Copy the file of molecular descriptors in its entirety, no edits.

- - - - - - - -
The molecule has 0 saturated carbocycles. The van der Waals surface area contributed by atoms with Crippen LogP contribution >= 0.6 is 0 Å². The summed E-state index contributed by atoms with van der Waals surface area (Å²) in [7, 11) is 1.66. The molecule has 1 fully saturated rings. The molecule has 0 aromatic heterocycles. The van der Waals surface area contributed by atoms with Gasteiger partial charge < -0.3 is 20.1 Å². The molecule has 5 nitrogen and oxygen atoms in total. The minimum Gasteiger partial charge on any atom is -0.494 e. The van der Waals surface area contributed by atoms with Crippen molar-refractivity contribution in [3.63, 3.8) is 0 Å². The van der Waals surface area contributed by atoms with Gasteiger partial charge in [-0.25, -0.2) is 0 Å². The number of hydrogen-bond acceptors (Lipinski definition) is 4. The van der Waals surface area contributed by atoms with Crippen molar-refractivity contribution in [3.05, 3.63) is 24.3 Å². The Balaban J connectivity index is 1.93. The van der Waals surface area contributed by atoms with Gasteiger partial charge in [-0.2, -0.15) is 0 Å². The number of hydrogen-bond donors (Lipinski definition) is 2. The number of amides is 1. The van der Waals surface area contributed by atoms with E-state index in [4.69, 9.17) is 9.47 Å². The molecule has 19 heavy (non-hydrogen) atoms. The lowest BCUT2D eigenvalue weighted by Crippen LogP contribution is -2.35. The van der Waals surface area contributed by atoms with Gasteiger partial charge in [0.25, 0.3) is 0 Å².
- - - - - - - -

The molecule has 0 saturated carbocycles. The van der Waals surface area contributed by atoms with Crippen LogP contribution >= 0.6 is 0 Å². The summed E-state index contributed by atoms with van der Waals surface area (Å²) in [7, 11) is 1.66. The molecule has 1 fully saturated rings. The molecule has 0 aromatic heterocycles. The van der Waals surface area contributed by atoms with Gasteiger partial charge < -0.3 is 20.1 Å². The molecule has 5 nitrogen and oxygen atoms in total. The minimum Gasteiger partial charge on any atom is -0.494 e. The van der Waals surface area contributed by atoms with Crippen molar-refractivity contribution in [3.63, 3.8) is 0 Å². The van der Waals surface area contributed by atoms with Gasteiger partial charge in [-0.25, -0.2) is 0 Å². The number of hydrogen-bond acceptors (Lipinski definition) is 4. The van der Waals surface area contributed by atoms with Crippen molar-refractivity contribution in [3.05, 3.63) is 24.3 Å². The Balaban J connectivity index is 1.93. The van der Waals surface area contributed by atoms with Gasteiger partial charge in [-0.2, -0.15) is 0 Å². The number of hydrogen-bond donors (Lipinski definition) is 2. The number of amides is 1. The van der Waals surface area contributed by atoms with E-state index in [4.69, 9.17) is 9.47 Å². The molecule has 19 heavy (non-hydrogen) atoms. The lowest BCUT2D eigenvalue weighted by Crippen LogP contribution is -2.35. The van der Waals surface area contributed by atoms with Gasteiger partial charge in [0.25, 0.3) is 0 Å².